Our finding that people with greater levels of drug scene exposure were more likely to be higher intensity drug users and have multiple markers of vulnerability is consistent with a broader literature highlighting the relationship between structural environmental factors (e.g., drug use settings, and the laws and policies regulating drug use) and health behaviors and outcomes.23 25 However, previous work looking at the impact of drugs scenes has historically focused on involvement in drug scenes in the context of specific behaviors such as income generation acts,6 , 7 , 9 , 16 public injecting,4 , 18 and drug scene roles.10 Our study is unique in that it considers exposure to drug scenes independent of engagement in specific activities.

A key implication of our findings is that the negative impacts of street-based drug scenes are not felt only by surrounding communities and the general public. Rather, street-based drug scenes have significant negative health and social implications for people who are exposed to them and these negative effects appear to increase with greater levels of drug scene exposure. This suggests that efforts to reduce street disorder have potential to benefit people who are engaged in drug scenes, as well as the broader community.

It is important to recognize that, to date, interventions to address drug-related street disorder have largely relied on law enforcement approaches that have been shown to be limited in their ability to meaningfully address street disorder.26 30 Furthermore, many law enforcement-based strategies have also been linked with negative individual and community outcomes.31 33 Innovative solutions that both reduce drug-related street disorder and protect the health of people who are engaged in drug scenes are therefore required.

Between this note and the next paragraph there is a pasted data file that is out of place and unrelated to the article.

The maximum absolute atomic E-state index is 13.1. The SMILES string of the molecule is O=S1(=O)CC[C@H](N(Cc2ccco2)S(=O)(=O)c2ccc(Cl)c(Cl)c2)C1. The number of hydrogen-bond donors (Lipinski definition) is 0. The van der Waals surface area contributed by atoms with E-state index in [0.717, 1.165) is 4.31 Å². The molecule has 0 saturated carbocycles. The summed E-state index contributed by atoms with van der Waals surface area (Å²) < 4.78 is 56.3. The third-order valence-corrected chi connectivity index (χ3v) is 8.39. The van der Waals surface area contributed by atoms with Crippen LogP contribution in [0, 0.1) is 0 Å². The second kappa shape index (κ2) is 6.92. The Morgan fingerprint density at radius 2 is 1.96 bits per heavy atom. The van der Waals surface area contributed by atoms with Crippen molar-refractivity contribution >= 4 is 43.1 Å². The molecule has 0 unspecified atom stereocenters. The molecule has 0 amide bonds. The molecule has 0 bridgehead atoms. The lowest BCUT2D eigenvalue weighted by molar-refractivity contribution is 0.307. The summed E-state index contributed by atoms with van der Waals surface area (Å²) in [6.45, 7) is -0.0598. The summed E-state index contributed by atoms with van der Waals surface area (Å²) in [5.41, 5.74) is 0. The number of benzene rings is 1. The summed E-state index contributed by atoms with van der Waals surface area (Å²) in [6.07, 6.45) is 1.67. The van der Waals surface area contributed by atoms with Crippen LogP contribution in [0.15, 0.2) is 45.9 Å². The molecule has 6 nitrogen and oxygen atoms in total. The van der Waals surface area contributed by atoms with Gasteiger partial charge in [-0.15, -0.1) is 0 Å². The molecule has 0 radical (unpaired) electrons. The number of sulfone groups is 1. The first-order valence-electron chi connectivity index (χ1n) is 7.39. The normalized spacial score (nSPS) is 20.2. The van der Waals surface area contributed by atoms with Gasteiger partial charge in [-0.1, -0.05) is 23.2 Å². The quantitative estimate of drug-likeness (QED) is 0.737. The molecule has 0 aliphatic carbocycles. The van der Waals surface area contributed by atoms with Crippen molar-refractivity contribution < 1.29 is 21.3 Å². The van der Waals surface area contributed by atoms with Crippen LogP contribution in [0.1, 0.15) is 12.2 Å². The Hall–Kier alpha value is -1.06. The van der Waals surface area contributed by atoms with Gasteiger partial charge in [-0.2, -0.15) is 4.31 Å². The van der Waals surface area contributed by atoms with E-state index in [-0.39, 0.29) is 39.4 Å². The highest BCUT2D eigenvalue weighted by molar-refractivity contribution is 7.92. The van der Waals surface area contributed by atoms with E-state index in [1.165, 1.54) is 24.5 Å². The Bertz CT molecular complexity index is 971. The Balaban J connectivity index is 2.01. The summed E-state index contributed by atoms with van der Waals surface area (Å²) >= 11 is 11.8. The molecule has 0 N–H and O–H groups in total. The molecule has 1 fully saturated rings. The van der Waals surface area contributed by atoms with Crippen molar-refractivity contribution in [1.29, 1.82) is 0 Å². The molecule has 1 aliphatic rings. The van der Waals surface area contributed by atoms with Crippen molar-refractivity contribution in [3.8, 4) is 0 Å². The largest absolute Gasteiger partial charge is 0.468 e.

In the current analysis, the relationship between employment and reduced drug scene exposure is consistent with previous research demonstrating the positive influence of employment on social integration and health outcomes34 , 35 and suggests that interventions in this area may help to address street disorder and drug scene exposure. However, existing employment programs for people who use drugs are often linked with addiction treatment objectives and intended to engage participants in regular steady employment and abstinence from illicit drug use.34 , 36 These programmatic conditions and goals are not suitable or realistic for many street-entrenched drug users.37 , 38 Alternatively, low-threshold employment programs that do not require abstinence from drug use may provide important benefits for injection drug users (IDU) including a reduction in exposure to street-based drug scenes.38 40 The potential relationship between street disorder and low-threshold employment is an area that should be considered for future study.

Our findings related to unstable housing provide additional direction for the development of policy options that might help to address exposure to street disorder. Specifically, providing stable housing to homeless people who use drugs is one promising approach to decrease street disorder and exposure to drug scenes. However, it is notable that in addition to outright homelessness, our definition of unstable housing included living in single room occupancy hotels as well as treatment and recovery homes, suggesting that it is not just people who are homeless who are generating street disorder. For instance, space constraints and regulatory policies within single-room occupancy hotels and recovery houses (i.e., guest fees and bans on substance use and/or intoxication on the premises) may deter drug users from spending time in their place of residence and thereby contribute to street disorder.41 Further examination of the role that space constraints and restrictive regulatory policies may play in encouraging exposure to drug scenes would be beneficial.